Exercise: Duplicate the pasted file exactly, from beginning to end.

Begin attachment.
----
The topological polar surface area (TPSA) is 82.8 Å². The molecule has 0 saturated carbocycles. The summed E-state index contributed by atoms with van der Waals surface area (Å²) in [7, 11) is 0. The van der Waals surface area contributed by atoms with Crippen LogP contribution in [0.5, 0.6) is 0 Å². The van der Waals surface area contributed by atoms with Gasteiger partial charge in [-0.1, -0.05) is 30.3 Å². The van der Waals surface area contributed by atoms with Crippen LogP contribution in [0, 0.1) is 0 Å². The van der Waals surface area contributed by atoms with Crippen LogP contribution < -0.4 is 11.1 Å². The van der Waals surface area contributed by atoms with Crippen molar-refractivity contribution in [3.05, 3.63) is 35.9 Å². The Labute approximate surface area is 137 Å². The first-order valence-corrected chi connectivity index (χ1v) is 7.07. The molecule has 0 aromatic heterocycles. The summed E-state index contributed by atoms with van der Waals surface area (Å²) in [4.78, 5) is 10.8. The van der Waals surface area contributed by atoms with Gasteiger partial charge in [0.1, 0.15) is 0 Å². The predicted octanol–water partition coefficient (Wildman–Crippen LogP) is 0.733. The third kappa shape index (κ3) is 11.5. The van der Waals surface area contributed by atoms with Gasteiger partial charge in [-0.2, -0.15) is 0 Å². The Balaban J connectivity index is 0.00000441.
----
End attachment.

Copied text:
The topological polar surface area (TPSA) is 82.8 Å². The molecule has 0 saturated carbocycles. The summed E-state index contributed by atoms with van der Waals surface area (Å²) in [7, 11) is 0. The van der Waals surface area contributed by atoms with Crippen LogP contribution in [0.5, 0.6) is 0 Å². The van der Waals surface area contributed by atoms with Gasteiger partial charge in [-0.1, -0.05) is 30.3 Å². The van der Waals surface area contributed by atoms with Crippen LogP contribution in [0, 0.1) is 0 Å². The van der Waals surface area contributed by atoms with Crippen LogP contribution < -0.4 is 11.1 Å². The van der Waals surface area contributed by atoms with Crippen molar-refractivity contribution in [3.05, 3.63) is 35.9 Å². The Labute approximate surface area is 137 Å². The first-order valence-corrected chi connectivity index (χ1v) is 7.07. The molecule has 0 aromatic heterocycles. The summed E-state index contributed by atoms with van der Waals surface area (Å²) in [4.78, 5) is 10.8. The van der Waals surface area contributed by atoms with Gasteiger partial charge in [0.1, 0.15) is 0 Å². The predicted octanol–water partition coefficient (Wildman–Crippen LogP) is 0.733. The third kappa shape index (κ3) is 11.5. The van der Waals surface area contributed by atoms with Gasteiger partial charge in [-0.2, -0.15) is 0 Å². The Balaban J connectivity index is 0.00000441.